International Women's Day events 2017

Friday 3rd March was the opening of an installation of over 10,000 stars at the Redland Performing Arts Centre, Cleveland. This one was special for me, not only because it’s my home town and most of the stars installed are part of our local Star Weave Community, Redland Art Gallery (who have passed their target of 10,000 stars. Yayerr!) but because this is the last installation that I take part in before the BIG ONE as part of Festival 2018 for the Gold Coast Commonwealth Games.

So proud. Over 10,000 stars at the Redland Performing Arts Centre, Cleveland. Photo: Nikki Michail.

Kenneth Munro and his wife, Tania Munro (centre) and their beautiful girls. Standing proud with aunty Lynette Shippway who did a beautiful welcome to country. Photo: Nikki Michail

View of the stars from the level 1, Redland Performing Arts Centre. Photo: Nikki Michail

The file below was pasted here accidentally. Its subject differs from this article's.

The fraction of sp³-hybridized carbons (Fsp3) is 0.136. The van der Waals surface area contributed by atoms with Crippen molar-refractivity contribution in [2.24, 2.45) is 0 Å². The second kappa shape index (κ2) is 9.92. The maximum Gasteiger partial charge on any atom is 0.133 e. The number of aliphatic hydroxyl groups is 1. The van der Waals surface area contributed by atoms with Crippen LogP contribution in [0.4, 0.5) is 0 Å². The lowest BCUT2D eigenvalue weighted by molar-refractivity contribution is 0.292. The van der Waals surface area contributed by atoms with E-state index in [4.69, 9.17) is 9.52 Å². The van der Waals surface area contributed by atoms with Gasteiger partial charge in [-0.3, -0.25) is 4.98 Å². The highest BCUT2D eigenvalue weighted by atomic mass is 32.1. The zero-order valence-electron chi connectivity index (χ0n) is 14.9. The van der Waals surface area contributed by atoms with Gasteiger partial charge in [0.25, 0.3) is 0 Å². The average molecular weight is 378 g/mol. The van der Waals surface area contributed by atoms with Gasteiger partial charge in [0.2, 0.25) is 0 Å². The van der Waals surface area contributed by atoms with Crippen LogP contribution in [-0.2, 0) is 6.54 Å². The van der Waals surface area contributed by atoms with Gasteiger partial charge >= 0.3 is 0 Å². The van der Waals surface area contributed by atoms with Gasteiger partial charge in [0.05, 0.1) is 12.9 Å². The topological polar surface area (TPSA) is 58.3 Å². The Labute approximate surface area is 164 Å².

It was s special night. The Lord Mayor of Redlands, Mayor Karen Williams opened the evening and said some very beautiful words about the project and what it means to locals. Aunty Lynnette Shipway did the Welcome to Country which helped to set the tone and feeling of community strength. All the speeches took place in front of a wall of stars, which staff at RPAC created. I love how even the staff at RPAC enjoy going to work and seeing the stars every day.

I wanted to celebrate my local star weavers the best way I knew how, so I decided to award a few certificates of participation and thanks and make leis out of star weaving cut-offs and ‘ula lole’ Samoan for ‘lolly/chocolate necklaces.’ Certificates and leis were awarded to:

  • Older Women’s Network Capalaba

  • Joan Eyres and her daughter, Nicole Smith (they wove over 12,000 stars together)

  • Debra Wise – Ormiston State School

  • Robyn Lucas – Victoria Point State High School

  • Ken Munro – Yulu Burri Ba Health Service

  • Kim Paulson – Wellington Point State High School and Birkdale South State School

  • Suzanne Kickett

  • Redland Art Gallery (local Star Weave Community)

  • Tavina Yettica-Paulson

  • Redland Centre for Women

Mayor Karen Williams, myself and certificate recipients Joan Eyres and her daughter Nicole Smith. Photo: Nikki Michail